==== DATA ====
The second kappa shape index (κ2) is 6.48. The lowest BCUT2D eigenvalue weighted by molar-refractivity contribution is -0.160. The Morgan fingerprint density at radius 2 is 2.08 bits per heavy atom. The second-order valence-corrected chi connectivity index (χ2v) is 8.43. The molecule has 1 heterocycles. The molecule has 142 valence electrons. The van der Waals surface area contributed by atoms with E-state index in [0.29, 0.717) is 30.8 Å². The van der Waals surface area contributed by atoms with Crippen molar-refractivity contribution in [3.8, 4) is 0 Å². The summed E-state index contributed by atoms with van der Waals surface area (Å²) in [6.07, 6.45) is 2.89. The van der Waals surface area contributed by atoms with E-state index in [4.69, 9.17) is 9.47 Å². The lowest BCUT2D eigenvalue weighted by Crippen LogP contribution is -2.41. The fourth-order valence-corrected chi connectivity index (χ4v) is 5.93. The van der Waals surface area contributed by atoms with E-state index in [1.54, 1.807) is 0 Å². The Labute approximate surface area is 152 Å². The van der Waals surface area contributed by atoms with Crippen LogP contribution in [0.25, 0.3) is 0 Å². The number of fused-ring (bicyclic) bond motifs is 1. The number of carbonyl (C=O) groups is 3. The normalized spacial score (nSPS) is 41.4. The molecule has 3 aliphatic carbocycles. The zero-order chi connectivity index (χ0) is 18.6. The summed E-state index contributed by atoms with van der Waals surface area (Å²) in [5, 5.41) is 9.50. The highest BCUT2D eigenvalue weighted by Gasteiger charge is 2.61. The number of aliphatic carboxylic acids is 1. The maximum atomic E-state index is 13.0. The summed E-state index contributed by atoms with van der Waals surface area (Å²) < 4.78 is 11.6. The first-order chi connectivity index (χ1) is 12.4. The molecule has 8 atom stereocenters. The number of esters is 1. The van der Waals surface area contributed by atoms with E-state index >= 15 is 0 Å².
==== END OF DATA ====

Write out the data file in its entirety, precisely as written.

The second kappa shape index (κ2) is 6.48. The lowest BCUT2D eigenvalue weighted by molar-refractivity contribution is -0.160. The Morgan fingerprint density at radius 2 is 2.08 bits per heavy atom. The second-order valence-corrected chi connectivity index (χ2v) is 8.43. The molecule has 1 heterocycles. The molecule has 142 valence electrons. The van der Waals surface area contributed by atoms with E-state index in [0.29, 0.717) is 30.8 Å². The van der Waals surface area contributed by atoms with Crippen molar-refractivity contribution in [3.8, 4) is 0 Å². The summed E-state index contributed by atoms with van der Waals surface area (Å²) in [6.07, 6.45) is 2.89. The van der Waals surface area contributed by atoms with E-state index in [4.69, 9.17) is 9.47 Å². The lowest BCUT2D eigenvalue weighted by Crippen LogP contribution is -2.41. The fourth-order valence-corrected chi connectivity index (χ4v) is 5.93. The van der Waals surface area contributed by atoms with E-state index in [1.54, 1.807) is 0 Å². The Labute approximate surface area is 152 Å². The van der Waals surface area contributed by atoms with Crippen LogP contribution in [0.25, 0.3) is 0 Å². The number of fused-ring (bicyclic) bond motifs is 1. The number of carbonyl (C=O) groups is 3. The normalized spacial score (nSPS) is 41.4. The molecule has 3 aliphatic carbocycles. The zero-order chi connectivity index (χ0) is 18.6. The summed E-state index contributed by atoms with van der Waals surface area (Å²) in [5, 5.41) is 9.50. The highest BCUT2D eigenvalue weighted by Gasteiger charge is 2.61. The number of aliphatic carboxylic acids is 1. The maximum atomic E-state index is 13.0. The summed E-state index contributed by atoms with van der Waals surface area (Å²) < 4.78 is 11.6. The first-order chi connectivity index (χ1) is 12.4. The molecule has 8 atom stereocenters. The number of esters is 1. The van der Waals surface area contributed by atoms with E-state index >= 15 is 0 Å².